The refugee status is sometimes the only way to protect the lives of the persecuted people. As such, the refugee status and asylum that accompanies it are institutes of international law with very human purpose. Nevertheless, there are certain categories of persons who have committed such acts, or fall under such categories, that they are excluded from international protection and the refugee status. Thus, the United Nations Convention on the Status of Refugees of 1951 (with its supplementary protocol), the most relevant international treaty for the protection of refugees, provides that some individuals will not be granted refugee status if certain conditions are met.

Why is there such a possibility? The exclusion clause is there to protect the noble institute of asylum from abuse. Certain acts and actions are so grave that they leave their perpetrators without international protection in the form of a refugee status. This protects the integrity of asylum, but it is very important that the „exclusion“ option is carefully applied taking into account all individual circumstances. „Exclusion“ is provided in Article 1 (F) of the 1951 Convention and should not be mixed with the provisions of Article 1 (D) of non-refoulement.

Who can be excluded? According to Article 1, F of the Convention Relating to the Status of Refugees from 1951:

„The provisions of this Convention shall not apply to any person with respect to whom there are serious reasons for considering that:

(a)  he has committed a crime against peace, a war crime, or a crime against humanity, as defined in the international instruments drawn up to make provision in respect of such crimes;
(b)  he has committed a serious non-political crime outside the country of refuge prior to his admission to that country as a refugee;
(c)  he has been guilty of acts contrary to the purposes and principles of the United Nations.“

Each category of crime is defined by international law, either by specific conventions or customary international law. The crime against peace is defined as „planning, preparation, initiation or waging of a war of aggression, or a war in violation of international treaties…“ Bearing in mind the very nature of the commencement of war, such crimes can be committed only by high state officials or military officials.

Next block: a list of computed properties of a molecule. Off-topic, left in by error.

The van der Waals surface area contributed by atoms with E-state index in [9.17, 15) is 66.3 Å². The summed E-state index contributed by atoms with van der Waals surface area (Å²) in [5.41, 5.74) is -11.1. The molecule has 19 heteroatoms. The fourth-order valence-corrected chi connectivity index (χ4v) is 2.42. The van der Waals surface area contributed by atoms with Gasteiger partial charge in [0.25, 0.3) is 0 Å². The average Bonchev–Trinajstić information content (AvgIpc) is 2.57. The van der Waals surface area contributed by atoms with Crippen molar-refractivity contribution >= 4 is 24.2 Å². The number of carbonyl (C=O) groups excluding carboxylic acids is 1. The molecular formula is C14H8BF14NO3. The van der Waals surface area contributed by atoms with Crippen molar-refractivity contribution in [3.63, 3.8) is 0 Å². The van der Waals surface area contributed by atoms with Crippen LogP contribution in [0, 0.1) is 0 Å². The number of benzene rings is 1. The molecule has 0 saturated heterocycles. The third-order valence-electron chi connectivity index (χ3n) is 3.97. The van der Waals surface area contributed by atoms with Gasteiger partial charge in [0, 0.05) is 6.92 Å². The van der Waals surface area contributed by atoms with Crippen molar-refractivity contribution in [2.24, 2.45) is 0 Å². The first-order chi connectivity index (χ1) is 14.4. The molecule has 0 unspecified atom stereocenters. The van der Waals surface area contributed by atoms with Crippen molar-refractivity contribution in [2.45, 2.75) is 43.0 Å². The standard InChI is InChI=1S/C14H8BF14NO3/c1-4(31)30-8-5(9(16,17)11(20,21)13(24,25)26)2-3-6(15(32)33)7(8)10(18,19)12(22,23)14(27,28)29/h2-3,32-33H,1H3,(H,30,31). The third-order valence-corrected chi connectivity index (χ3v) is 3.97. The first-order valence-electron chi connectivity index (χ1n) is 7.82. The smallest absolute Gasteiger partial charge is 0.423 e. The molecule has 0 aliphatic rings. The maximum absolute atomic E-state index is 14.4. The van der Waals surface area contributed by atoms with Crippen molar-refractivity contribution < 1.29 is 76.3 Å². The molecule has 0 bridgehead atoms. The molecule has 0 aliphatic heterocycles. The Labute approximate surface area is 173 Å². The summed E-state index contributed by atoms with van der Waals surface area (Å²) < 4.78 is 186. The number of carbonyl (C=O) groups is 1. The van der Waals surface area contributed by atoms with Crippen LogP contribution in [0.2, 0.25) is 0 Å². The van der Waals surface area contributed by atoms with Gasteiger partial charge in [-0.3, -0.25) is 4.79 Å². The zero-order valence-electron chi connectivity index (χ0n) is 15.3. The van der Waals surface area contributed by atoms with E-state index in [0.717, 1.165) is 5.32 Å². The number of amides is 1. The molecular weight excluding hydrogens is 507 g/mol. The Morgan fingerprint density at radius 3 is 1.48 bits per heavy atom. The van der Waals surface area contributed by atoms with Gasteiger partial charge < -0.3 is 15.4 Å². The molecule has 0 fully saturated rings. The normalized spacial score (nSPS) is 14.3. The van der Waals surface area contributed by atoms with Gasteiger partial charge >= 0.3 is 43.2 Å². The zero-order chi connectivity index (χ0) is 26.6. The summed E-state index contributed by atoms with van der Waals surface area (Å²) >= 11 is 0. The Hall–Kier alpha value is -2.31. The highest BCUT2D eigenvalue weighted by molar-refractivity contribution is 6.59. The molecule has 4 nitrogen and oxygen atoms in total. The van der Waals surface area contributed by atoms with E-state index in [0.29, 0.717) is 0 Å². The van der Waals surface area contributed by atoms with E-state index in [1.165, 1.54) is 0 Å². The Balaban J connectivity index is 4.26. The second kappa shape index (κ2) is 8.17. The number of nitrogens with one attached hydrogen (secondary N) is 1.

War crimes are violations of relevant norms of international humanitarian law and can only be committed in the context of an armed conflict (war), while crimes against humanity can be committed both during armed conflict and during peace – it is only important that this is a widespread and systematic attack on the civilian population (eg genocide).

On the other hand, the scope of acts that are contrary to the goals and principles of the United Nations is not clear. It seems that it should be interpreted narrowly, and that it would then be the acts that jeopardize international peace and security, as well as serious human rights violations.

Are terrorists „excluded“? Basically yes, despite the lack of a universal and generally accepted definition of terrorism. However, the fact that a person is on a list as a suspected of terrorism, is not sufficient by itself to „exclude“ that person from the refugee status. All evidence should be carefully considered.

Who is responsible? Responsible persons are those who commit, instigate, aide in the commission of a particular crime, as well as those found to have participated in a joint criminal enterprise. Such persons cannot be invoke the right to family reunification either.

What is the obligation of the state? States essentially do not have any other obligation under international law, except that they do not grant the protection in the form of refugee status to such persons. Countries can still, in other ways, help or deflect people excluded from refugee status.

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